Now as synonymous with Thailand’s capital city as papaya salad and pad thai, fish ball noodle soup can be found at nearly every market and street corner across this megacity. 

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The makings of a proper Bangkok-style fish ball noodle soup comes down to two key components: the broth  – usually a clear pork rib stock or a tom yum translucent broth, heavier on spice and acidity; and the fish balls – umami-rich and bouncy, customarily a blend of a firmer fish such as snapper plus shrimp or cuttlefish.

If you’re lucky, you’ll also enjoy some extra fishcakes and fish dumplings tossed into the steaming pot, along with tofu puffs and your choice of egg noodles, wide or thin rice noodles, or a mix of the three. 

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Owned by a Bangkok native, Tai Bai Zan · Thailand Food Stall in Shanghai is serving up the closest soup to Bangkok’s original style we’ve found to date.

Of the two soup options, we gravitate towards the Hot and Sour Clear Broth (RMB50) over the Tom Yum (RMB50), with a choice of wide rice noodles or squiggly alkaline noodles. 

Toppings are exceedingly generous for the price, a heaving bowlful of fluffy fish and beef balls, a minced pork patty, fish cakes, ground pork, crispy pork cracklin’ pieces and fried wonton skin.

The broth is herbaceous and heavily spiced with aromatics, balanced between the five tastes (sweet, sour, savory, bitter, and umami) that authentic Thai cooking nails so well.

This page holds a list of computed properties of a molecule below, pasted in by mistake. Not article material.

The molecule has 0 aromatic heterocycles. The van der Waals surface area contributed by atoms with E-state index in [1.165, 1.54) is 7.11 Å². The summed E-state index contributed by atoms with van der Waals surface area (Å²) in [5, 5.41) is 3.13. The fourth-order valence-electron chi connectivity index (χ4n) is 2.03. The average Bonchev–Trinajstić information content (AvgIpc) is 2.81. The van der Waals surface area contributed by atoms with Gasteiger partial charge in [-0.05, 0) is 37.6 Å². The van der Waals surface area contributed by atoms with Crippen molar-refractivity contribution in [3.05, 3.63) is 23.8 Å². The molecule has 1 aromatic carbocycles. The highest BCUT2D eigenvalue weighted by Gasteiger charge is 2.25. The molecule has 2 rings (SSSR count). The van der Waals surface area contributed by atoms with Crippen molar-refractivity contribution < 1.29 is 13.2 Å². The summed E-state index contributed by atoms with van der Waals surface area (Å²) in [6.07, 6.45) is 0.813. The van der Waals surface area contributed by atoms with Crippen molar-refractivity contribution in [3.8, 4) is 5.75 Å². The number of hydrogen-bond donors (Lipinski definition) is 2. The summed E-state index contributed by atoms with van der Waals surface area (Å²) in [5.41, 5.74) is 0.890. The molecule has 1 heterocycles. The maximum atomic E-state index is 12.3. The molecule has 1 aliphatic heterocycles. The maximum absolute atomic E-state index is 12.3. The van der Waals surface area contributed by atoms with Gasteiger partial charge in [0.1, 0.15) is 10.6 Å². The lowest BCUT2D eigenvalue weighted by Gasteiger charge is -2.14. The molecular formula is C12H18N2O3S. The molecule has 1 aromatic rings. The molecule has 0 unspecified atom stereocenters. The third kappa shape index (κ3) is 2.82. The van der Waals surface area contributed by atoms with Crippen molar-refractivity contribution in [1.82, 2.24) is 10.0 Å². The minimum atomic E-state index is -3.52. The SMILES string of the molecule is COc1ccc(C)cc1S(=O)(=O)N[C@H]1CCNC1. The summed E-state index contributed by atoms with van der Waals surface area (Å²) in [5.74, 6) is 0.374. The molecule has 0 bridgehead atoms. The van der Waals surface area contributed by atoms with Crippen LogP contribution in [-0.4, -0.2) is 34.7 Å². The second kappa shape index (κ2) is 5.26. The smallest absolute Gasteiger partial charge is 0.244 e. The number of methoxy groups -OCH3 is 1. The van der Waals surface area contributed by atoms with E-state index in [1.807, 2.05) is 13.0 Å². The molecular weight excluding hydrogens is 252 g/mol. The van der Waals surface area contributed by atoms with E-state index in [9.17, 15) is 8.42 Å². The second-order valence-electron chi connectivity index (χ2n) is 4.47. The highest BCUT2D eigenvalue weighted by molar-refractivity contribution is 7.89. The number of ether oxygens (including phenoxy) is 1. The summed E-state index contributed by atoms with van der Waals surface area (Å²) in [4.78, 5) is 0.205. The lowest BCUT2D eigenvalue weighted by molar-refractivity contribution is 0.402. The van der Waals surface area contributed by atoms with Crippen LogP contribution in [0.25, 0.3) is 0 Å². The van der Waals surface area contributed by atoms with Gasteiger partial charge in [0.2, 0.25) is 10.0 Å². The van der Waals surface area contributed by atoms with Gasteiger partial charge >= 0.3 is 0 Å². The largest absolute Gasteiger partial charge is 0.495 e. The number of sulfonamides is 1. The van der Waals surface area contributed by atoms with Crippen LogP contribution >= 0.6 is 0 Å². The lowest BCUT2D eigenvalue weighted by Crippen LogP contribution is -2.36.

Tai Bai Zan · Thailand Food Stall  泰百贊 · 泰國食檔, B2, 1601 Nanjing Xi Lu, by Changde Lu, 南京西路1601号B2近常德路

Singapore – Laksa

Xing Zhou Xiao Guan Singapore Cuisine | 星洲小馆 · 新加坡

Ranging from coconut curry creamy to pungently tart and fragrant, laksa is a beloved spicy noodle soup from Singapore to Malaysia to Indonesia.

Even within each of these countries, the variations in broth, protein, toppings and noodles fluctuate widely. 

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The most common Singaporean rendition conventionally involves a seafood component – prawns, fish cakes, blood cockles, and the like – plus tofu puffs, bean sprouts, herbs and a requisite scoop of sambal, all simmered into a rich coconut milk and spice paste broth. 

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Of Shanghai’s Singaporean venues, we find ourselves most often visiting Xing Zhou Xiao Guan · Singapore Cuisine, with eight locations around town.

Commonly frequented for its Hainanese Chicken Rice, it’s heaping bowl of Laksa (RMB58) is also worth the jaunt. 

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The velvety broth is luscious to a fault, more akin to coconut cream than milk, although slightly lacking in depth of citrus and spice, leaving us craving those authentically punchy Singaporean laksa flavors. 

However, the pillowy puffs of tofu soak up said broth like a sponge, unleashing a wonderful wave of umami seafood with each chew that has us pining for more.